Well, now they've done it. They got what they wished for

Florida passed a draconian anti-immigrant law July 1 and immigrants, the people who do a lot of the low paying and back breaking work, are fleeing the state. Gee, who could have predicted that? One thing the law now requires is hospitals to demand documentation. That one will definitely kill people since if you go you now risk deportation if undocumented. The main mistake seems to be that the bill included a requirement that employers use the government legal immigrant verification system and a fine of $1000 a day for employing undocumented workers. Politicians who voted for the bill are begging business owners to have the bill explained to them “in private” while insisting the bill is “just political”. Excuse me? I’m sure they want to explain that they have no more intention of enforcing these laws against employers than they do the laws already on the books. Florida has low unemployment right now so this should have quite an impact on business even if laws that target businesses aren’t enforced. This impulse to inflict cruelty on our fellow humans even when it should be obvious we’re hurting ourselves is astounding. The proverbial cutting off your nose to spite your face.

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It’s all, imo, going to implode. Somehow (the Cheeto-faced shit gibbon perhaps?) permission to be and legislate overt bigotry (including pro-xtian favoritism) has occurred and is exceedingly popular. Those lower and middle class citizens who think that current GOP policies are desirable are screwing themselves. I can’t help but think (hope?) that this raging bonfire will burn out soon.

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We got our own DeSantis groupie running Alberta for the next four years, with the “Take Back Alberta” Christian nationalists pulling the strings. She is fuckin’ stupid, arrogant and goddamn it, claims to be an atheist
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Edited to add: her pet project is privatized healthcare. :joy: fuckin’ dipshits

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You guys(and gals) up there actually elected a self proclaimed atheist to public office? Never saw that happening anywhere any time soon.

Geeez, at least Trump pretends to be a christian, and keeps his shit stain off atheist. That someone who is openly claiming to be an atheist can get elected is surprising. It would never happen here. Too bad she seems to be doing the bidding of the worst kind of christians there are.

Just goes to show that atheists don’t corner the market on decency. :frowning:

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I honestly do not know why this is such an issue for the USA. I have traveled the world. Every country I have ever been to, requires me to produce legal documents to show I am in the country legally. I can not drive a car, open a bank account, get a job, or go to the hospital without showing my alien residence card. I am allowed to vote in all local elections as long as I show my ID. I can not vote for President. In places where foreigners frequent, immigration will occasionally pop in and ask for IDs. I have had two Philippine friends hauled away for being in the country illegally. Also, I was once 3 days late getting to immigration. They fined me $100 per day. And they were not nice about it. I paid my fees, and renewed my visa, with admonishments to be on time. America is the only country in the world that just allows people with no justification for being in the country to wander the streets. I don’t get it? I have absolutely no problem with showing an ID to vote. I have no problem with rounding up people who are in the country illegally.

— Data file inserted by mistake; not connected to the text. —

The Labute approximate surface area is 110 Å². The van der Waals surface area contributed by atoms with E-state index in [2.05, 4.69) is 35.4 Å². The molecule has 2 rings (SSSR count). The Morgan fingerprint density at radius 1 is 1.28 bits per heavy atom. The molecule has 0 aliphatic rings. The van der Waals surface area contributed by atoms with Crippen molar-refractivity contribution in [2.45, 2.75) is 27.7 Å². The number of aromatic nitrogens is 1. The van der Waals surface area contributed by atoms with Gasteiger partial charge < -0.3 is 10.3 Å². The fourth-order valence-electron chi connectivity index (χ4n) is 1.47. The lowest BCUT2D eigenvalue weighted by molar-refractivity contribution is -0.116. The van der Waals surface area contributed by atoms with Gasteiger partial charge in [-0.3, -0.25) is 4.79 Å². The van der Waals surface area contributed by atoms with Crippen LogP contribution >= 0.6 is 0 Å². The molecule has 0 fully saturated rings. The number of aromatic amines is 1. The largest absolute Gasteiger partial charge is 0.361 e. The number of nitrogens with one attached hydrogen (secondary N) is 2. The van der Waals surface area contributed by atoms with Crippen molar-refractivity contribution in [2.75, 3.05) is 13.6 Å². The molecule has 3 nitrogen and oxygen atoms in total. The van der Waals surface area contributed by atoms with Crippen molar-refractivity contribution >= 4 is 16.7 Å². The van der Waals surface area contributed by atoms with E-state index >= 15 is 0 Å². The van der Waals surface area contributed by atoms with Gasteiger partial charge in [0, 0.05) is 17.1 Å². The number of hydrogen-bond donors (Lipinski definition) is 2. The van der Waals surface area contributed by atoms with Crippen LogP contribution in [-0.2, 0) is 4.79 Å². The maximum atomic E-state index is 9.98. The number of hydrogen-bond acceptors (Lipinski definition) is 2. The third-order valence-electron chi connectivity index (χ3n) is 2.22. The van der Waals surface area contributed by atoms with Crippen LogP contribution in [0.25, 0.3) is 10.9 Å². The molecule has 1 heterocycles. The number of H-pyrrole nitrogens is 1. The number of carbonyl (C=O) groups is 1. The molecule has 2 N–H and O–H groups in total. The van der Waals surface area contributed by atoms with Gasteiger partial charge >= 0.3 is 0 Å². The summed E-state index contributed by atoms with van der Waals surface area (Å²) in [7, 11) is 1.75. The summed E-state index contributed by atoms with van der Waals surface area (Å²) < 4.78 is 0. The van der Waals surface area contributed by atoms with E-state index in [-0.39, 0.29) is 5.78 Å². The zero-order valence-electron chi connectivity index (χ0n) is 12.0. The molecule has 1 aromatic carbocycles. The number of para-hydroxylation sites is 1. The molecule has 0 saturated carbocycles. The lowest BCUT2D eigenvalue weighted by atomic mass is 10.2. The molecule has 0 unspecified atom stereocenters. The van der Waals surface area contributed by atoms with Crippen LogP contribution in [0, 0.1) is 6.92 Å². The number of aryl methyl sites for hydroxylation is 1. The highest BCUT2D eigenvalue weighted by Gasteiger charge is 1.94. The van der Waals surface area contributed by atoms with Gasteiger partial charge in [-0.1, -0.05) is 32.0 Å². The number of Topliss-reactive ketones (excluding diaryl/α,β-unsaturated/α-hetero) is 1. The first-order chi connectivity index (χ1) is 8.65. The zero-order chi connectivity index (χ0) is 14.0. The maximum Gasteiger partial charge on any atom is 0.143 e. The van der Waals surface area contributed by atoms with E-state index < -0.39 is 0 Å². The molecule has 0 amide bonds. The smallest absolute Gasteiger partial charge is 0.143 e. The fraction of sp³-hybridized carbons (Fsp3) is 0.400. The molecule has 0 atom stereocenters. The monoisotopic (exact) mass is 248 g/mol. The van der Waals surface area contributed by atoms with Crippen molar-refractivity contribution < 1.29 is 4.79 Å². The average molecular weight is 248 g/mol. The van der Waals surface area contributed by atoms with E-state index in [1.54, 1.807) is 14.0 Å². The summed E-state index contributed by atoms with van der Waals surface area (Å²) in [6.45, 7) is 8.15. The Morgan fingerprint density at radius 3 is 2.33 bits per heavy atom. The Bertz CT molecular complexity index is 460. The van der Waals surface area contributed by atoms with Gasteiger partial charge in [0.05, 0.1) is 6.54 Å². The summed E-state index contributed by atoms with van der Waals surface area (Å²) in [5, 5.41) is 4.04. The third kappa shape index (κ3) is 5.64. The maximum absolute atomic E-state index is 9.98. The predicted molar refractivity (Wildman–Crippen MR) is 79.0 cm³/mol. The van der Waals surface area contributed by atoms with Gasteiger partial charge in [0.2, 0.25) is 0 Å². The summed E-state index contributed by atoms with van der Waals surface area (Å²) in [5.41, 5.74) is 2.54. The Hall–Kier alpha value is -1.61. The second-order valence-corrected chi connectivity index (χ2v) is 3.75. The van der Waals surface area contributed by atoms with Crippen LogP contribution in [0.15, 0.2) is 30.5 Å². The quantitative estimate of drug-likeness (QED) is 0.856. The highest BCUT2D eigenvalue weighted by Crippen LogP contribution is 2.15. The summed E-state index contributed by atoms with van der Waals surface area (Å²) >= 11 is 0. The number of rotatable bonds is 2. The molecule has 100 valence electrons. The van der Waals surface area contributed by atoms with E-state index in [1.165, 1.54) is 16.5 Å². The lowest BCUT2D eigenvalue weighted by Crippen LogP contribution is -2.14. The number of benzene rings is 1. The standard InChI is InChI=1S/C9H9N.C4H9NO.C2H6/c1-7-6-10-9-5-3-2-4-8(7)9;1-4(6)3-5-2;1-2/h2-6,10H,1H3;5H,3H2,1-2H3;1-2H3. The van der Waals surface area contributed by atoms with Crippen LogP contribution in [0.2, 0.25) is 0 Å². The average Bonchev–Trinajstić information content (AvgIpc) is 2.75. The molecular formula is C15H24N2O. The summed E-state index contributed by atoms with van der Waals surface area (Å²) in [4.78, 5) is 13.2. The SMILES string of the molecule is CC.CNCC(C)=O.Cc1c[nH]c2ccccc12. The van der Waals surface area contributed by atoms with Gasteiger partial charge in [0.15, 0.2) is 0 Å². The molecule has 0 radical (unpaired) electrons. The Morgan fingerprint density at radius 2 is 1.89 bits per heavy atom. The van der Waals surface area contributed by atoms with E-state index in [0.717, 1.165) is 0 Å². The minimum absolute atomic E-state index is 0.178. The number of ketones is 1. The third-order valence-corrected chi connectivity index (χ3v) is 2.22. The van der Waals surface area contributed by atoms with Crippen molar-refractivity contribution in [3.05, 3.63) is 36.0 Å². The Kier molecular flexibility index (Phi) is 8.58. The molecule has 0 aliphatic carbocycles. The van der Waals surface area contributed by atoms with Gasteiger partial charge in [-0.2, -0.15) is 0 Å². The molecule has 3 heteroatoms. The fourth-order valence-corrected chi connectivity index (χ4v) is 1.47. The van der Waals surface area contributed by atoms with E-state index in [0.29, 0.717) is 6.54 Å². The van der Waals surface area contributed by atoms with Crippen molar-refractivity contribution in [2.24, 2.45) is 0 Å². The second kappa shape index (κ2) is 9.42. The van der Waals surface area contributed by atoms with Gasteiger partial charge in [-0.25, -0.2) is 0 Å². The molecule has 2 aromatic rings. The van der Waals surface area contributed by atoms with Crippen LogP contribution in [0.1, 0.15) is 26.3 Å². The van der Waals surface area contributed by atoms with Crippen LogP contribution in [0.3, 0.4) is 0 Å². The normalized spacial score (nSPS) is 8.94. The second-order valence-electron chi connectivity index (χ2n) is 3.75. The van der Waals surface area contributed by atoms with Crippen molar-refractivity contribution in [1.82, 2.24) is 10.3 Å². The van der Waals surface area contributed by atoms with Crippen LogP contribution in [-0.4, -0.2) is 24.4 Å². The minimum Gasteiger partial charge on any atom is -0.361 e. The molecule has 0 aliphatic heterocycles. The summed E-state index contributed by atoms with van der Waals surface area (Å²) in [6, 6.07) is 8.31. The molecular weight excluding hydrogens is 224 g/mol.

What really needs to happen is that the government needs to step in and make it easier for businesses and families who want to hire foreign workers to do so easily, without a lot of red tape. America needs to draw a much deeper line in the sand when it comes to immigration. There are no ‘Anti-immigration laws.’ There are immigration laws. If you don’t follow the law, you are in the country illegally. That’s called “Breaking the law.”

" Miami — A controversial Florida law which took effect Saturday no longer recognizes driver’s licenses issued to undocumented immigrants from other states, among other restrictions."

I could not agree with this more. If you are undocumented, you are in the country illegally. It really is that simple.

“The run-up to the new law has sparked protests by immigrant workers, from those in the tourism and hospitality industry, to those who work in agricultural fields.”

Now immigration needs to go to the protests and check everyone for ID. Anyone in the country illegally can be rounded up. (Okay, that is a violation of the 4th amendment and I don’t agree.) Anyone legitimately breaking the law can have their ID checked. If they are illegal, they can be deported.

In the case of my Philippine friends getting picked up by immigration police, they were in a bar. The establishment has the right to check the IDs of anyone being served alcohol. Hint, if you are illegally in the country, stay out of drinking establishments.

No problem with this either. US employers have long taken advantage of undocumented workers. This sounds like a fair solution. Document your workers or pay the price.

This is the exact same process I went through to get my job. However, as I work in the school system, I also needed an FBI background clearance and a local police department background clearance. I also needed to submit certified copies of official university transcripts. My FBI background needed an Apostille. Once all this is done and all the documents are completed. Only then, was I given a letter of sponsorship to enter the country. Then I met my employer, I had 90-days to apply for my residence card. Without the card, I was uninsured, I could not get a bank account (My employer could not pay me.), I could not drive, and all this was pretty damn fair as far as I am concerned. Countries have the rights to protect their borders. People visiting those countries need to follow the law in those countries.